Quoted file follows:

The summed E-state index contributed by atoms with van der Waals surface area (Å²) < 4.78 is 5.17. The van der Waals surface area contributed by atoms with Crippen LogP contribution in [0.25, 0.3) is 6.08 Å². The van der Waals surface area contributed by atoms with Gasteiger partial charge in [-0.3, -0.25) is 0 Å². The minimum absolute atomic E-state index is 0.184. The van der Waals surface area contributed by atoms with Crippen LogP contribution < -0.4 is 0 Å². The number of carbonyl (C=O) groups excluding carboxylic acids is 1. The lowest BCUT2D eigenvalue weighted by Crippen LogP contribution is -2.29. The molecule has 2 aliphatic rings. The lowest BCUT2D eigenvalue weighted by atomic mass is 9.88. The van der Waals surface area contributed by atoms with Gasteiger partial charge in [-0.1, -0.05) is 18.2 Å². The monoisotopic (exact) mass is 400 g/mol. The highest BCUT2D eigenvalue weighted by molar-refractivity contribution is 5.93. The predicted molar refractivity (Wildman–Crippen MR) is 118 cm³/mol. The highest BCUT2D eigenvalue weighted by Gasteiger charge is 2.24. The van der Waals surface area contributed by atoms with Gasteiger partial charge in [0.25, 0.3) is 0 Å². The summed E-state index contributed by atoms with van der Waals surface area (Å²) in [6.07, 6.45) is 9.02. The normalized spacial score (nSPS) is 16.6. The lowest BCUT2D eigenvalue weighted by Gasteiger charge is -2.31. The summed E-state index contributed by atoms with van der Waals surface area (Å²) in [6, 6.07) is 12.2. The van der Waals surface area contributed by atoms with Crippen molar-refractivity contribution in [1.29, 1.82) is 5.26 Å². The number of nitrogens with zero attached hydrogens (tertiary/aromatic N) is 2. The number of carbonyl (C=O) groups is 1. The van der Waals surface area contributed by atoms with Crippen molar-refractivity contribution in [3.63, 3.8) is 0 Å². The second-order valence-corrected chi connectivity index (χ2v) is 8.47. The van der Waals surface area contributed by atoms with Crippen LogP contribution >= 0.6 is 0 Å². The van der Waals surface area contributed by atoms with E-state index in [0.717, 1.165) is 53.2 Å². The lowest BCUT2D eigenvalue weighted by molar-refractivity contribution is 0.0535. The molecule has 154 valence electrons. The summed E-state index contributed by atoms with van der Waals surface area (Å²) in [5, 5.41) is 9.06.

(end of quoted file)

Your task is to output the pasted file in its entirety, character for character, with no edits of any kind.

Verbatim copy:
The summed E-state index contributed by atoms with van der Waals surface area (Å²) < 4.78 is 5.17. The van der Waals surface area contributed by atoms with Crippen LogP contribution in [0.25, 0.3) is 6.08 Å². The van der Waals surface area contributed by atoms with Gasteiger partial charge in [-0.3, -0.25) is 0 Å². The minimum absolute atomic E-state index is 0.184. The van der Waals surface area contributed by atoms with Crippen LogP contribution < -0.4 is 0 Å². The number of carbonyl (C=O) groups excluding carboxylic acids is 1. The lowest BCUT2D eigenvalue weighted by Crippen LogP contribution is -2.29. The molecule has 2 aliphatic rings. The lowest BCUT2D eigenvalue weighted by atomic mass is 9.88. The van der Waals surface area contributed by atoms with Gasteiger partial charge in [-0.1, -0.05) is 18.2 Å². The monoisotopic (exact) mass is 400 g/mol. The highest BCUT2D eigenvalue weighted by molar-refractivity contribution is 5.93. The predicted molar refractivity (Wildman–Crippen MR) is 118 cm³/mol. The highest BCUT2D eigenvalue weighted by Gasteiger charge is 2.24. The van der Waals surface area contributed by atoms with Gasteiger partial charge in [0.25, 0.3) is 0 Å². The summed E-state index contributed by atoms with van der Waals surface area (Å²) in [6.07, 6.45) is 9.02. The normalized spacial score (nSPS) is 16.6. The lowest BCUT2D eigenvalue weighted by Gasteiger charge is -2.31. The summed E-state index contributed by atoms with van der Waals surface area (Å²) in [6, 6.07) is 12.2. The van der Waals surface area contributed by atoms with Crippen molar-refractivity contribution in [1.29, 1.82) is 5.26 Å². The number of nitrogens with zero attached hydrogens (tertiary/aromatic N) is 2. The number of carbonyl (C=O) groups is 1. The van der Waals surface area contributed by atoms with Crippen molar-refractivity contribution in [3.63, 3.8) is 0 Å². The second-order valence-corrected chi connectivity index (χ2v) is 8.47. The van der Waals surface area contributed by atoms with Crippen LogP contribution >= 0.6 is 0 Å². The van der Waals surface area contributed by atoms with E-state index in [0.717, 1.165) is 53.2 Å². The lowest BCUT2D eigenvalue weighted by molar-refractivity contribution is 0.0535. The molecule has 154 valence electrons. The summed E-state index contributed by atoms with van der Waals surface area (Å²) in [5, 5.41) is 9.06.